Croatia Trophy 2019 – Quality Over Quantity

Originally Published in Issue 27 of 4Low Magazine

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Story and Photos by Robb Pritchard

Editor’s Note:  It’s important to us to recognize that 4wheel drive goes on all over the world, that’s why we regularly feature writing and photography by Robb Pritchard of the UK. We try hard to translate it into American English, but some things just don’t have a great translation. Robb travels to some fantastic adventures to show us what is happening in other parts of the world.

Called off last year due to the whole region being mostly underwater, the first week of May saw the venerable Croatia Trophy back for its 19th edition. In a new location with all new tracks it wasn’t the biggest entry list ever, but the quality of the crews more than made up for the lack of numbers. For this grandfather of long-distance hardcore 4×4 events teams came from as far away as Estonia, Portugal, Russia, the UK and of course Holland. Two intrepid teens even shipped their Nissans half way around the world from Australia!

Along with Jim Marsden’s Ultra4 Racing ‘Little Lady’ and the lightweight Baltic teams the star of the opening parade in the sunny little village of Petrina was Johan Eibensteiner’s new creation. Powered by a 7.2 V8 Chrysler Hemi and weighing only 1300kg, on bypass air shocks with a PTO winch. It was so new that he’d only tested it for two hours previously. In his old car he won the Wild Boar and Transylvanian Trophy but had never taken the honors at the Croatia Trophy, so was hoping to set that right. And by winning the Prologue he showed that even straight out of the workshop the car is fast.

Early summer in the rolling hills of southern Croatia the event has often been at the mercy of the elements and although the prologue took place in glorious sunshine the same weather system that caused the May snow through Europe brought unending rain and temperatures hovering around 6 degrees. Grim conditions indeed for long wet stages through the forests.

Marsden’s 650hp Ultra4 racer on Spidertrax axles was a little wide for some of the gaps through the trees but Eibensteiner’s new little buggy is tiny and most of the first stage was a fight between these two multiple off-roading champions… until Eibensteiner’s steering knuckle broke. The time lost crawling out of the stage in 3-wheel drive turned the rest of the week into an extended test session.

Marsden wasn’t let free though and Estonian Hardo Mere, another old hand and multiple international 4×4 event winner, took the lead in his lightweight and nimble proto. Built to take on the Russian bogs of the Ladoga Trophy, the Croatian mud, as claggy as it is, wasn’t the hardest challenge he’s ever tackled. A great drive by Estonian Vallo Sassi in his stunning Mitsubishi Evo 10 powered, Volvo Laplander axled proto with a PTR winch from an armoured truck meant that it was a very close event. As Marsden explains. “A few years ago there was 60 cars in the class with maybe four or five able to win, and although it’s the smallest size class I ever saw there are 10 or 12 cars of the absolute highest level so the standard is really incredible.”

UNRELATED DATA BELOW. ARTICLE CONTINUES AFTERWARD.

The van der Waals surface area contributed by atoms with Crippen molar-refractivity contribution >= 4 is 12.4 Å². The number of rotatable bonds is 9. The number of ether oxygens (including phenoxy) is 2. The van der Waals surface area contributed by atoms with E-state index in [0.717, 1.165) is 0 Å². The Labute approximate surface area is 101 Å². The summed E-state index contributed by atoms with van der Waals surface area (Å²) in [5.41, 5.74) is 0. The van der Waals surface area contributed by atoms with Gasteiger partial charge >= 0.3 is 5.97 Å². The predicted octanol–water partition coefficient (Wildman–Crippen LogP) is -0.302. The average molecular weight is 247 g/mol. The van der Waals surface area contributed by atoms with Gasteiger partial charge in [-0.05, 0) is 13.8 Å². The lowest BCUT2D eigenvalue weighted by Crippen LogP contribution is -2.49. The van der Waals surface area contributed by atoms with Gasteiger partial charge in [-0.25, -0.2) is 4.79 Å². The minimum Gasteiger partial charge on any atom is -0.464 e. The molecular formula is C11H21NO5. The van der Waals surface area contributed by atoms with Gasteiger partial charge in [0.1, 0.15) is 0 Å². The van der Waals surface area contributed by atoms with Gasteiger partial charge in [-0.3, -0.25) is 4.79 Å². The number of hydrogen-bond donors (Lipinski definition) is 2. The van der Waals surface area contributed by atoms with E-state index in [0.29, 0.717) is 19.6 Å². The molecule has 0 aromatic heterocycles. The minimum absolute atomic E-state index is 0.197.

The camaraderie of the Croatia Trophy is also a part of its legend and Marsden was also an example of this when he swapped co-drivers with rival Mere for a day. James Ayre got the better deal as Hardo’s car had windows and a heater.

Latvia’s Edvins Vansovics had a new tubular frame, Laplander axled, BMW E46 2.6 TD powered car that he wanted to test for the Ladoga Trophy. Wanting to go home with it in one piece he took it easy but still put in competitive times to hold 5th, which became 4th when Mere had a serious accident. Caught between his car and a tree while trying to fix his central tire inflation system he was lucky to escape with just a broken collarbone and a cracked rib. It did however mean instant retirement.

In a surprise 3rd place, a surprise even to them, was Portuguese Helder Da Rocha in his UMM-looking car. Built for the dry dust and rocks of technical and extreme Iberian events his car was suited to the forests despite Da Rocha never having competed in the medium of mud before. With softer suspension, longer ration diffs and a remapped turbo for more speed, if he hadn’t lost 50 minutes with a flat tire and an overheating issue on the first day he would have been fighting Marsden for the lead.

The Adventure class, sponsored by Tatanka, for slightly lower-spec vehicles has been fiercely contested for many years, generally being the preserve of Russians in insanely capable Land Rover 90s… until the Euro4x4Parts team built their orange Defender. On a D&G Tuning tubular chassis with the TD5Inside tuned engine positioned 25 cm back for better balance and on modified Nissan Patrol axles it’s a serious truck.